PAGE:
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HISTORY

Although the 10 Oct 1914 Motion Picture News reported that Theodore Roberts would be playing one of the featured roles, he was not listed in the final credits. The item further stated that director De Mille and “a company of twenty-one players” filmed the previous week in Monterey, the capital of Mexican California. Locations included the adobe Custom House, one of California’s oldest buildings, in the historic downtown section of Monterey, and the Padre’s Garden at the nearby Mission San Antonio de Padua. Filming was also scheduled to take place in the San Fernando Valley, near the San Fernando Mission, in present-day Mission Hills, CA.
       A photograph of the San Fernando mission which was used as a location site for the film, appeared in the 14 Oct 1914 NYDM, p. 28.
MPW mentioned in a news item that this was the first Lasky-Belasco feature.
       Modern sources list Wilfred Buckland as the film's art director. Richard Walton Tully assisted in the production.
       Rose of the Rancho was remade in 1936 at Paramount Pictures by Marion Gering and starred John Boles (see ... More Less

Although the 10 Oct 1914 Motion Picture News reported that Theodore Roberts would be playing one of the featured roles, he was not listed in the final credits. The item further stated that director De Mille and “a company of twenty-one players” filmed the previous week in Monterey, the capital of Mexican California. Locations included the adobe Custom House, one of California’s oldest buildings, in the historic downtown section of Monterey, and the Padre’s Garden at the nearby Mission San Antonio de Padua. Filming was also scheduled to take place in the San Fernando Valley, near the San Fernando Mission, in present-day Mission Hills, CA.
       A photograph of the San Fernando mission which was used as a location site for the film, appeared in the 14 Oct 1914 NYDM, p. 28.
MPW mentioned in a news item that this was the first Lasky-Belasco feature.
       Modern sources list Wilfred Buckland as the film's art director. Richard Walton Tully assisted in the production.
       Rose of the Rancho was remade in 1936 at Paramount Pictures by Marion Gering and starred John Boles (see entry) More Less

SOURCE CITATIONS
SOURCE
DATE
PAGE
Motion Picture News
10 Oct 1914
p. 39.
Motion Picture News
28 Nov 1914
p. 41.
Motog
12 Dec 1914
p. 829.
Moving Picture World
21 Nov 1914
p. 1078.
Moving Picture World
28 Nov 1914
p. 1294.
Moving Picture World
12 Dec 1914
p. 1531.
NYDM
25 Nov 1914
p. 32.
Variety
20 Nov 1914
p. 27.
DETAILS
Release Date:
30 November 1914
Production Date:
September-October 1914
Copyright Claimant:
Jesse L. Lasky Feature Play Co.
Copyright Date:
28 October 1914
Copyright Number:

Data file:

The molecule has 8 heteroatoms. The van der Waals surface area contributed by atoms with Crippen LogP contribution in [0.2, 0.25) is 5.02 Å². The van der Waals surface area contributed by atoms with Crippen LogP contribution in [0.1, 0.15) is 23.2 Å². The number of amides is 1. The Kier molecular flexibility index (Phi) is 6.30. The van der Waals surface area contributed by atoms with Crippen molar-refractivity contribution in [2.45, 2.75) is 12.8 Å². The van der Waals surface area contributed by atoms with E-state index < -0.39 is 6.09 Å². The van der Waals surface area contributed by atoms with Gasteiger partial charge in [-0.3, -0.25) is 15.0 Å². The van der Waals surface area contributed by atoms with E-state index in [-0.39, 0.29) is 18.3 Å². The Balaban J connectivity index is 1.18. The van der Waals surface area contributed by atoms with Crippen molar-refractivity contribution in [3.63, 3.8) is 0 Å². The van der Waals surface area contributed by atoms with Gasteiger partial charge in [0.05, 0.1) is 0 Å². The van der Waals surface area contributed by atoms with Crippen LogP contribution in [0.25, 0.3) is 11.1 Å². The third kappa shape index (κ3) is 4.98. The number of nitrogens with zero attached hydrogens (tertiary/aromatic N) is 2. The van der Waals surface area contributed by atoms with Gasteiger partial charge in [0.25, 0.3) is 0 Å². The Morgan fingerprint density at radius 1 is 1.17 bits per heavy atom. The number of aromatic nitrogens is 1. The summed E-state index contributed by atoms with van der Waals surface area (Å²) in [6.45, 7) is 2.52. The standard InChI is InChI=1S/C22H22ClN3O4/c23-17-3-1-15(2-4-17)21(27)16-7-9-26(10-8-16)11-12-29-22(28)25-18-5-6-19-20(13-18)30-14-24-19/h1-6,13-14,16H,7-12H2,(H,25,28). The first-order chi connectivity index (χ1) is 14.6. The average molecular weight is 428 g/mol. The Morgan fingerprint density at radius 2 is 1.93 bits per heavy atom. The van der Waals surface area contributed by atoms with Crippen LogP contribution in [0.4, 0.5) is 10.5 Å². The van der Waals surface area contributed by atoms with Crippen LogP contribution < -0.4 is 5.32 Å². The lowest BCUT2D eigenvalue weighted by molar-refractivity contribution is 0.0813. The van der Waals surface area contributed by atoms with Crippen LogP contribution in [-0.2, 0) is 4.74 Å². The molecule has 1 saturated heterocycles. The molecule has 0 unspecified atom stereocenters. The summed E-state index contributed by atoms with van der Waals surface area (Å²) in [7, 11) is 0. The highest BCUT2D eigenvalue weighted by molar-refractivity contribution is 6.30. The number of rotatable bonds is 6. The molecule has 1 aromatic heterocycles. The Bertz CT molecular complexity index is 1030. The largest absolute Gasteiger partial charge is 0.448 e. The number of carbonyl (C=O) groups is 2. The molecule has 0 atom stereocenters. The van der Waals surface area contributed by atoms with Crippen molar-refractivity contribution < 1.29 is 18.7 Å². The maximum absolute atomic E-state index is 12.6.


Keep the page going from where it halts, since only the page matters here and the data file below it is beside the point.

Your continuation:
LU3618
Physical Properties:
Silent
Black and White
Length(in reels):
5
Country:
United States
Language:
English
Passed by NBR:
No
SYNOPSIS

In 1850 the Federal Government sends secret agent Kearney to investigate land fraud in California among the Spanish owned rancheros. Ezra Kincaid, a land jumper, goes to Señor Espinoza’s ranch to seize the property, and in the raid Espinoza and his daughter Isabella die. Meanwhile, Kearney sees Juanita, the “Rose” of the Castro rancho, and they become mutually attracted, although Juanita is engaged to Don Luis del Torre. When Kearney discovers that Kincaid plans to seize the Castro ranch, he warns Juanita and her mother, but Señora Castro-Kenton does not believe “The Gringo,” and refuses to register her ranch. At Juanita’s betrothal dance, Kearney is able to coerce Kincaid into delaying his raid, and the federal troops arrive just in time. In the end, the ranch is saved, and Kearney and Juanita are ... +


In 1850 the Federal Government sends secret agent Kearney to investigate land fraud in California among the Spanish owned rancheros. Ezra Kincaid, a land jumper, goes to Señor Espinoza’s ranch to seize the property, and in the raid Espinoza and his daughter Isabella die. Meanwhile, Kearney sees Juanita, the “Rose” of the Castro rancho, and they become mutually attracted, although Juanita is engaged to Don Luis del Torre. When Kearney discovers that Kincaid plans to seize the Castro ranch, he warns Juanita and her mother, but Señora Castro-Kenton does not believe “The Gringo,” and refuses to register her ranch. At Juanita’s betrothal dance, Kearney is able to coerce Kincaid into delaying his raid, and the federal troops arrive just in time. In the end, the ranch is saved, and Kearney and Juanita are married. +

Legend
Viewed by AFI
Partially Viewed
Offscreen Credit
Name Occurs Before Title
AFI Life Achievement Award

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The American Film Institute is grateful to Sir Paul Getty KBE and the Sir Paul Getty KBE Estate for their dedication to the art of the moving image and their support for the AFI Catalog of Feature Films and without whose support AFI would not have been able to achieve this historical landmark in this epic scholarly endeavor.